Tuesday, August 6, 2013

Tuesday Tutorials: Dresden plate

If any of you know me, you know that yellow and grey are just not my colors.  Yet, when I was walking through my fabric store, The Cotton Shop, the other day I fell is love with this fabric lines by Jackie Studios (there is also 1-2 fabrics by Camelot Fabrics).  I really was drawn to these fabrics and just had to get them.  BUT FOR WHAT?  Do quilters really need to ask that question when purchasing fabric?  No! Yet my husband continues to think there must be a purpose for my fabric purchases.

It just so happened that this store was having a fun class on using the dresden plate.  This is just what I have been wanting to do and just what use lots of prints of this fun fabric!  

It turned out that the dresden plate was so much easier than it looked.  
You will need:
a template, I have the EZ Quilting My an Easy Dresden Quilt template
rotary cutter & mat
at least 5 different colors of fabric
white (or any solid) fabric for the background)
sewing machine & accessories

Tip #1 the Block will turn out much larger than you think it will.  I cut some of my wedges with 6" strips of fabric and they create a 14 1/2" circular block.  Other wedges were cut with 5" strips of fabric and they created a 12" circular block.  

Start out by cutting your fabric into strips the width that you want your wedge length to be.  With these strips and your rotary cutter cut your wedges rotating back n forth as shown above.  You will need 20 wedges per circular block, so I made 4 of each color per block.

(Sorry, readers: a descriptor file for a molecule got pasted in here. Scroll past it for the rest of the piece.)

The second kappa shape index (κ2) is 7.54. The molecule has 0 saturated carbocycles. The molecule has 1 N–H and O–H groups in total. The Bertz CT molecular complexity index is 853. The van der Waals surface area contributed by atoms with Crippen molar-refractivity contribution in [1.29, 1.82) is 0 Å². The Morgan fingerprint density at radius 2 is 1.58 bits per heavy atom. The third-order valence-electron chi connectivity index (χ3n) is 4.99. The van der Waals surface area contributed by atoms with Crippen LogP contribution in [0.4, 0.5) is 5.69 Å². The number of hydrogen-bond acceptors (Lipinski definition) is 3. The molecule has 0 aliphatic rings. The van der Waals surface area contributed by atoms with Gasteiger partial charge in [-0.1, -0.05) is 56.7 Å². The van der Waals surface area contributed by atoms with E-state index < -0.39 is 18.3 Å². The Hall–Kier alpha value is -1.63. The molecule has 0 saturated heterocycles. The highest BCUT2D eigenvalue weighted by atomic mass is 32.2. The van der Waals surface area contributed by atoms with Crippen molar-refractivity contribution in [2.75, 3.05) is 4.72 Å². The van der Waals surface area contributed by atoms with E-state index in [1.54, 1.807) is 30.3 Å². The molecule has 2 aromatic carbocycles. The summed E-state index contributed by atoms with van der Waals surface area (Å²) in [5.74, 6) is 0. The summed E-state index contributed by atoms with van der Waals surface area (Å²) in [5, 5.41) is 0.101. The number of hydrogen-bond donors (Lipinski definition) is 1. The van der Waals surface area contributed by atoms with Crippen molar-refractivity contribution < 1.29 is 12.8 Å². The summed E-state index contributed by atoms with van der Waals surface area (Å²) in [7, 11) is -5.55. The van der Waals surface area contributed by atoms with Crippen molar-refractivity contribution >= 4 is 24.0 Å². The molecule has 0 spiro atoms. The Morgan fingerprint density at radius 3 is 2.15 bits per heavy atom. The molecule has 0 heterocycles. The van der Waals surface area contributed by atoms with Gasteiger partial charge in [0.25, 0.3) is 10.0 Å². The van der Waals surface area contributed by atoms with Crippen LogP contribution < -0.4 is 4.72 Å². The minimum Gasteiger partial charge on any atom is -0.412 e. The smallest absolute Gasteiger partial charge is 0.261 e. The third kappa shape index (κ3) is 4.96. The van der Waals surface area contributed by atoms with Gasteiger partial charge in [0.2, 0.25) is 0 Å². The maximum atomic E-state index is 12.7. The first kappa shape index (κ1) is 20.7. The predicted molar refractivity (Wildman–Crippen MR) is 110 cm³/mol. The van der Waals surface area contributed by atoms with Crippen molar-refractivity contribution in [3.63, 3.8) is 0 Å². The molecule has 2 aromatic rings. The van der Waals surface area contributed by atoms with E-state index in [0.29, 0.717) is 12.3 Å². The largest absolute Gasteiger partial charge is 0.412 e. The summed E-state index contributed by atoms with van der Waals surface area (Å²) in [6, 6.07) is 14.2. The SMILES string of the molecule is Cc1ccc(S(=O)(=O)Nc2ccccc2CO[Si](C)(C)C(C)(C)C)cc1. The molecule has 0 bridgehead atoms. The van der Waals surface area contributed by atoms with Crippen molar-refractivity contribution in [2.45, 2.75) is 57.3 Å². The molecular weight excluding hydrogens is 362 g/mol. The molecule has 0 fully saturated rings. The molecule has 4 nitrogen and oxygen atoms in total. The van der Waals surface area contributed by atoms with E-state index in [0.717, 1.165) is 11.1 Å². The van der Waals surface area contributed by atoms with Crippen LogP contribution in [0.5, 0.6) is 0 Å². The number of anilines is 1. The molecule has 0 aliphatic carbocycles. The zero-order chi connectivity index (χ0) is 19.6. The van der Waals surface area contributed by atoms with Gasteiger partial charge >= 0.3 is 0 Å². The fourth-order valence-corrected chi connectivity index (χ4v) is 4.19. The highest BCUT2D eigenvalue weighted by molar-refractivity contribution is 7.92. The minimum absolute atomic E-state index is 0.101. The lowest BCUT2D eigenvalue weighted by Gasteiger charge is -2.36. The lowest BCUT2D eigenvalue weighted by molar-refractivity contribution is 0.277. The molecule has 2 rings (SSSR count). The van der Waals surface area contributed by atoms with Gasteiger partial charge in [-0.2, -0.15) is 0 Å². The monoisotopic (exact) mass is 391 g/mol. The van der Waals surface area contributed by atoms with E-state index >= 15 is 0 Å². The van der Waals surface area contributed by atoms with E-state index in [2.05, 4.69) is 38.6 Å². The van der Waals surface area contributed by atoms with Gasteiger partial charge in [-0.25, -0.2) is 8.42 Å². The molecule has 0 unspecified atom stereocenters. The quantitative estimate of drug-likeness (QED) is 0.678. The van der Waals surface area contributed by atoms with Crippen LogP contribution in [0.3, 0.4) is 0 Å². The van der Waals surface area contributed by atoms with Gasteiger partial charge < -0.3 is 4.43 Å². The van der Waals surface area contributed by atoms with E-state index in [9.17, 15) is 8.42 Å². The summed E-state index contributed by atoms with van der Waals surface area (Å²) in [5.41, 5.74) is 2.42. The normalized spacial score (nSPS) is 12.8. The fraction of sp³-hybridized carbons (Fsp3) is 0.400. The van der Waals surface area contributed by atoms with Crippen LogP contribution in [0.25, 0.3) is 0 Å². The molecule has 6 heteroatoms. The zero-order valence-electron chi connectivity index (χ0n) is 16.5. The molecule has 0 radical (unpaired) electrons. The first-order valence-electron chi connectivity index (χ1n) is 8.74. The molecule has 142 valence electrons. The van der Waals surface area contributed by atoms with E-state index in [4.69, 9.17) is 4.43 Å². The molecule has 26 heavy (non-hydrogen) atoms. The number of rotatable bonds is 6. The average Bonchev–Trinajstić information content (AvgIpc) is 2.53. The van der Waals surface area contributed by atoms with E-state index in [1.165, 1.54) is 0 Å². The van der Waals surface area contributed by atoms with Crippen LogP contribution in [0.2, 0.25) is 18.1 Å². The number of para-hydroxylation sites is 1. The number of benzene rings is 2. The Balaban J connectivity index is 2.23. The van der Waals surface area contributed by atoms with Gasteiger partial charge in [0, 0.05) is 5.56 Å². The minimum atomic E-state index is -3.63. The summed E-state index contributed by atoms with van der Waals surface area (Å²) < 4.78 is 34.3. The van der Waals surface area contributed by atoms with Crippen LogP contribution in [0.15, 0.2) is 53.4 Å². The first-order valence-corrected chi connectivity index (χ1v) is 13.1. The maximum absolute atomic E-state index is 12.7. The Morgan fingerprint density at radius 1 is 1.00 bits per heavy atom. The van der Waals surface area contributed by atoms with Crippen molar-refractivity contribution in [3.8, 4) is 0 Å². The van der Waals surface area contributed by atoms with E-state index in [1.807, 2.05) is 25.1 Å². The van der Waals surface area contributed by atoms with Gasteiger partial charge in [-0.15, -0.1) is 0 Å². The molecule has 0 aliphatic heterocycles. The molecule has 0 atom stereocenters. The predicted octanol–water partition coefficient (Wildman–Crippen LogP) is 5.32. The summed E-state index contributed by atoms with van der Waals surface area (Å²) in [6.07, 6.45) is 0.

After all the wedges are cut, fold the wide end of the wedge in half (right sides together) and stitch them.  You can see I like to chain stich making these steps go so much faster

Next we turn the seam right side out and finger press open.  Iron this now so that it will lay straight.

Now you can start sewing the wedges together, make sure you backstitch the top of the wedges so that they will not come undone.

After each addition you will need to iron the pieces to keep them straight.  Ironing is VERY important to get your dresden block to lay straight.

Keep all the seams going the same directions while ironing so that it will lay much better.

I stiched 4 groups of 5 together and then stitched those four quarters together

Next the dresden circles all need appliqued onto their background.  You can decide which way you would like to applique these on, I am doing the applique by had.

Next circles will need to be appliqued to the center of the dresden 'flowers'.  Mine have yet to be finished but I will be using 5" circles for the 6" dresden wedge flowers and 3 1/2" circles for the 5" dresden wedge flowers.

Last of all you finish this like you would any quilt  with your backing, batting, quilting and binding.  Then I will have a beautiful table runner for my dining room table.

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